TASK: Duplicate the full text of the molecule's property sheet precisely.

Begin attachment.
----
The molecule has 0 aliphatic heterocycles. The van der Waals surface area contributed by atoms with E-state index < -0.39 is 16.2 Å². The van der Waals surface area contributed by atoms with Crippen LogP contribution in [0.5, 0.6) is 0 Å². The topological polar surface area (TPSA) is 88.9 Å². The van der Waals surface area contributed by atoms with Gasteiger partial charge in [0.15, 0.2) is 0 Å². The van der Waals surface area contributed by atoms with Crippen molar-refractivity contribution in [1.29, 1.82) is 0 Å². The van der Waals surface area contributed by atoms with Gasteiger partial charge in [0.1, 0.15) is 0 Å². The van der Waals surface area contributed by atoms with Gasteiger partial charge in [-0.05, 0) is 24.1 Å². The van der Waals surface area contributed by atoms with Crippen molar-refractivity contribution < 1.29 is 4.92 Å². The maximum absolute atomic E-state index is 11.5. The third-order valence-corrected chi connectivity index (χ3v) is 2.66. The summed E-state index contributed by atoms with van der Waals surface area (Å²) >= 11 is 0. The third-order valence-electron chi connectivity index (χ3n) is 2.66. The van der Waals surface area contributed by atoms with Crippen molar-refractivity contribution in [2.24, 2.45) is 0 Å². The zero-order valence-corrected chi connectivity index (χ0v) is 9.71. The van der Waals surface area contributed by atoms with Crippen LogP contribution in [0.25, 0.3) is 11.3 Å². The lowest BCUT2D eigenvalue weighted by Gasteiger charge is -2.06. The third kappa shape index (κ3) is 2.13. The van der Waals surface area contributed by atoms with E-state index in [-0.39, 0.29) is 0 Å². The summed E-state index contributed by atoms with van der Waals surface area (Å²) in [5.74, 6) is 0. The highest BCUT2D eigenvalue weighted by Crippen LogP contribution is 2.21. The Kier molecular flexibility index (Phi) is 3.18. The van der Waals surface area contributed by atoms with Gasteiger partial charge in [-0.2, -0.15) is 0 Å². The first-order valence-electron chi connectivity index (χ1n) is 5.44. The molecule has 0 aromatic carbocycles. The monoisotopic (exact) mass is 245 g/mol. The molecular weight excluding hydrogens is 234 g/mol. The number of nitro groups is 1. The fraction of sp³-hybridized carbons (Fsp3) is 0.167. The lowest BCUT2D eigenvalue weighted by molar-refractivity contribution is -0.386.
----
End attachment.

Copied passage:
The molecule has 0 aliphatic heterocycles. The van der Waals surface area contributed by atoms with E-state index < -0.39 is 16.2 Å². The van der Waals surface area contributed by atoms with Crippen LogP contribution in [0.5, 0.6) is 0 Å². The topological polar surface area (TPSA) is 88.9 Å². The van der Waals surface area contributed by atoms with Gasteiger partial charge in [0.15, 0.2) is 0 Å². The van der Waals surface area contributed by atoms with Crippen molar-refractivity contribution in [1.29, 1.82) is 0 Å². The van der Waals surface area contributed by atoms with Gasteiger partial charge in [0.1, 0.15) is 0 Å². The van der Waals surface area contributed by atoms with Gasteiger partial charge in [-0.05, 0) is 24.1 Å². The van der Waals surface area contributed by atoms with Crippen molar-refractivity contribution < 1.29 is 4.92 Å². The maximum absolute atomic E-state index is 11.5. The third-order valence-corrected chi connectivity index (χ3v) is 2.66. The summed E-state index contributed by atoms with van der Waals surface area (Å²) >= 11 is 0. The third-order valence-electron chi connectivity index (χ3n) is 2.66. The van der Waals surface area contributed by atoms with Crippen molar-refractivity contribution in [2.24, 2.45) is 0 Å². The zero-order valence-corrected chi connectivity index (χ0v) is 9.71. The van der Waals surface area contributed by atoms with Crippen LogP contribution in [0.25, 0.3) is 11.3 Å². The lowest BCUT2D eigenvalue weighted by Gasteiger charge is -2.06. The third kappa shape index (κ3) is 2.13. The van der Waals surface area contributed by atoms with E-state index in [-0.39, 0.29) is 0 Å². The summed E-state index contributed by atoms with van der Waals surface area (Å²) in [5.74, 6) is 0. The highest BCUT2D eigenvalue weighted by Crippen LogP contribution is 2.21. The Kier molecular flexibility index (Phi) is 3.18. The van der Waals surface area contributed by atoms with Gasteiger partial charge in [-0.2, -0.15) is 0 Å². The first-order valence-electron chi connectivity index (χ1n) is 5.44. The molecule has 0 aromatic carbocycles. The monoisotopic (exact) mass is 245 g/mol. The molecular weight excluding hydrogens is 234 g/mol. The number of nitro groups is 1. The fraction of sp³-hybridized carbons (Fsp3) is 0.167. The lowest BCUT2D eigenvalue weighted by molar-refractivity contribution is -0.386.